Updated: 9:02 p.m. | Posted: 12:45 p.m.
The Minnesota Vikings locked arms together in a show of solidarity during the national anthem at U.S. Bank Stadium Sunday. And hours later, Minnesota Lynx players did the same as their WNBA championship game got underway at Williams Arena.
Sunday morning's demonstrations began when about two dozen NFL players with the Baltimore Ravens and the Jacksonville Jaguars knelt on a field in London. And when game time came for the Vikings, the team's players, staff and owners stood on the sideline together. They were locked arm-in-arm during the national anthem, sung a capella by the Minnesota-based singing group Home Free.
None of the Vikings players took a knee, although at least two members of the Tampa Bay Buccaneers did kneel for the anthem.
Vikings owners Zygi and Mark Wilf released a statement before the game saying they appreciated the diverse perspectives of the team, and that they fully support the right of players, coaches and staff to "respectfully and peacefully express their beliefs."
The wave of national demonstrations came in response to President Trump's suggestion that the NFL fire or suspend players who have knelt on the sidelines during the anthem.
Vikings fans watched quietly and sang along to the anthem, and none appeared to leave in response to the Buccaneers protest, as the president had also suggested.
The Vikings beat the Buccaneers 34-17.
And when the national anthem played at Williams Arena a little while later, the Minnesota Lynx also stood arm and arm, facing the flag. Last summer the team sparked controversy and protests of their own, when they wore Black Lives Matter T-shirts before a game at Target Center.
On Sunday, the Lynx hosted the Los Angeles Sparks for the first of a best-of-five WNBA championship series.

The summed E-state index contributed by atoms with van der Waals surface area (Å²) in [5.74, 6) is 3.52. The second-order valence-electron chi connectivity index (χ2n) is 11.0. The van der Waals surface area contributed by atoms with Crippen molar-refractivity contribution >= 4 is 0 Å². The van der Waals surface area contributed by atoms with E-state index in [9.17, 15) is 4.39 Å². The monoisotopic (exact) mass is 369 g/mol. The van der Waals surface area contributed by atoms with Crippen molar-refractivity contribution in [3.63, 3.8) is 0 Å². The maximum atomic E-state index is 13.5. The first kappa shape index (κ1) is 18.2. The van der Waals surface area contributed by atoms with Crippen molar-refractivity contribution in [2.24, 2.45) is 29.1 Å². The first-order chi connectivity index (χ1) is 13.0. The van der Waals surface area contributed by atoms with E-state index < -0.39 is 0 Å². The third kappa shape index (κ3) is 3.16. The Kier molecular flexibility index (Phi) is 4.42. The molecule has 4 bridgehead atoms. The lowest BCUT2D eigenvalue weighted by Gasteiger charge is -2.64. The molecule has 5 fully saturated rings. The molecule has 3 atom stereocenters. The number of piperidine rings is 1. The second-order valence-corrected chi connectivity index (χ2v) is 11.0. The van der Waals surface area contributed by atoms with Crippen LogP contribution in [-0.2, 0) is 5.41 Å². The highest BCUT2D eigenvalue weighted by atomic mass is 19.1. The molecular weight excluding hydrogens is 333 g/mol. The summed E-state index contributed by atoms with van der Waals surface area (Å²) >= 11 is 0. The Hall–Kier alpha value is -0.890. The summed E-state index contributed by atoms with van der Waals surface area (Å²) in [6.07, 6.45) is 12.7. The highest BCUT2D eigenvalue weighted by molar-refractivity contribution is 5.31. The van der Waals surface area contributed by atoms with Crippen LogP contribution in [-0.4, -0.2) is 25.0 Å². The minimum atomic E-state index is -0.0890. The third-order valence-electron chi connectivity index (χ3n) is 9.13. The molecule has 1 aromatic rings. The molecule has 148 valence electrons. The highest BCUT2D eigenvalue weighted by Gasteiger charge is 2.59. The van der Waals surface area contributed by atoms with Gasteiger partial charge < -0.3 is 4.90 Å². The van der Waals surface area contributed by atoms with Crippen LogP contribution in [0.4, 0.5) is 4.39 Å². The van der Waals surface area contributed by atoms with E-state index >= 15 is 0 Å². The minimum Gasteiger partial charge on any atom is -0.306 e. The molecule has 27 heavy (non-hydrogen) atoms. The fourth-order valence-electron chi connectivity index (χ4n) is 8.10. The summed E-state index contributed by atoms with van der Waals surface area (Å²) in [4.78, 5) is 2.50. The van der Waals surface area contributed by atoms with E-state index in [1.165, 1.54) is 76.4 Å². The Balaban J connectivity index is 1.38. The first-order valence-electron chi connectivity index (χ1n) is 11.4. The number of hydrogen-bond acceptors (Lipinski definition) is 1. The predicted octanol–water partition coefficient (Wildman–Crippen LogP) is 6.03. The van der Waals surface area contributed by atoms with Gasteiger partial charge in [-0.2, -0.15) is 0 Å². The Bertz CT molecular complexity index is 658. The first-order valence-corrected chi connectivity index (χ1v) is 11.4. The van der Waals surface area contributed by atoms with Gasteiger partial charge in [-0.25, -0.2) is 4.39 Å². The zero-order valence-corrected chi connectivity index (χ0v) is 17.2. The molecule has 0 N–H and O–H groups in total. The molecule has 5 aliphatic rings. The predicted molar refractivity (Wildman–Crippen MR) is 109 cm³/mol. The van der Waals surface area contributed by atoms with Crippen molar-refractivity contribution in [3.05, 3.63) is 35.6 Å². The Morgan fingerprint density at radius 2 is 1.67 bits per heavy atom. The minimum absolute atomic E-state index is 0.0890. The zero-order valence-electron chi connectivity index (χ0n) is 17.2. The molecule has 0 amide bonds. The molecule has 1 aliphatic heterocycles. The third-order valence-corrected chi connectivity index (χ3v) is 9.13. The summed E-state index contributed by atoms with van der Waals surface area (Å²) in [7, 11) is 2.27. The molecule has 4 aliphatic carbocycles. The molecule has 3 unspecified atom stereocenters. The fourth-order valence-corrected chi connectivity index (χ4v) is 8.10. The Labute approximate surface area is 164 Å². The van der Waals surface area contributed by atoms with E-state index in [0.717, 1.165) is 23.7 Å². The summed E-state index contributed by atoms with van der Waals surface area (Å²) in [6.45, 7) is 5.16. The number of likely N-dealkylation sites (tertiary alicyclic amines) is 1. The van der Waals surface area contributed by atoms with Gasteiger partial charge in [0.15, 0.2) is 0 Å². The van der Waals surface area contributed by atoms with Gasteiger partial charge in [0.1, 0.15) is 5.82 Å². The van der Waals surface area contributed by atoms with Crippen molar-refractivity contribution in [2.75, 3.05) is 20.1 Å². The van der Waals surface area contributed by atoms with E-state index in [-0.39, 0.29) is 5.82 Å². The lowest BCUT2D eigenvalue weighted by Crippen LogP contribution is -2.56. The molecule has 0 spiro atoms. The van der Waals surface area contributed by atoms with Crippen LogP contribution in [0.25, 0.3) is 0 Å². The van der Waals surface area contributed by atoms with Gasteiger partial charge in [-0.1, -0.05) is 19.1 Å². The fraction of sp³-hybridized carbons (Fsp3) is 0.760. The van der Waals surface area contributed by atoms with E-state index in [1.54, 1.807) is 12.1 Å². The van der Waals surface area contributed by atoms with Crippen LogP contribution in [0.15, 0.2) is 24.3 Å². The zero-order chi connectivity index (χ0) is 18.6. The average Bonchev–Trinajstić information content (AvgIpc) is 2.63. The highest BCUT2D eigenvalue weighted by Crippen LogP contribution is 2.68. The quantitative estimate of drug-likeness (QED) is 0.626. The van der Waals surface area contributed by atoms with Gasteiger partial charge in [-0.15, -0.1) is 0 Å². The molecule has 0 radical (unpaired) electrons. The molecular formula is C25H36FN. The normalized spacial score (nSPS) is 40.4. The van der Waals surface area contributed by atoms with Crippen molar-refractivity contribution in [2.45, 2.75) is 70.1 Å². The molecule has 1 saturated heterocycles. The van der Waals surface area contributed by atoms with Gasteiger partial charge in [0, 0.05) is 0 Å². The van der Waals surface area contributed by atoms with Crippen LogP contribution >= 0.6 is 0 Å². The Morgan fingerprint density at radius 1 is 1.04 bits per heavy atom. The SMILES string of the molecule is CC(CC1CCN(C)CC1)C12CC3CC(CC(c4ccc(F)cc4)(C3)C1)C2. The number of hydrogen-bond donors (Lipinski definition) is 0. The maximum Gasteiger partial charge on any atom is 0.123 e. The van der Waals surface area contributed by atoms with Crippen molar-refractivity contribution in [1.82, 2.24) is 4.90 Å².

But the Sparks weren't on the court with the Lynx for the anthem.
They took a cue from the Pittsburgh Steelers, and retreated to their locker room as Air Force Sgt. Johnny Holliday played the anthem.
Sparks star Nneka Ogwumike said the team made a last-minute decision to forego the ritual.
"With athletes we want to be on this main stage and lead our communities and set an example," said Ogwumike. "What we agreed with, with what the head coach of the Steelers said, some people may want to kneel, some people may not want to, but we want to show everyone that the team does as the team does, so we want to stand in solidarity together."
The politics didn't seem to distract the Sparks, who started the game with a 12-nothing run that the Lynx struggled to overcome the rest of the game.
Fans, looking for solace for last year's championship defeat, were dejected. Laurie Aaronson, of Albert Lea, Minn., has been to every game for 19 years and could hardly believe the Lynx slow start — they didn't get a single rebound in the first quarter.
"You just can't come back from 28-2, 28 to 4. You just can't," said Aaronson.
Fan Ronnie Lloyd, of Coon Rapids, kept the faith, even as the game slipped away.
"Right now it's tough, but you know the team that we have, we're going to bounce back, no matter who we're playing. Because we need this revenge, playing against these Sparks right now," said Lloyd as the clock ticked down.
The Lynx lost 85-84 in the final seconds of the game. The team plays a second game at Williams Arena on Tuesday night.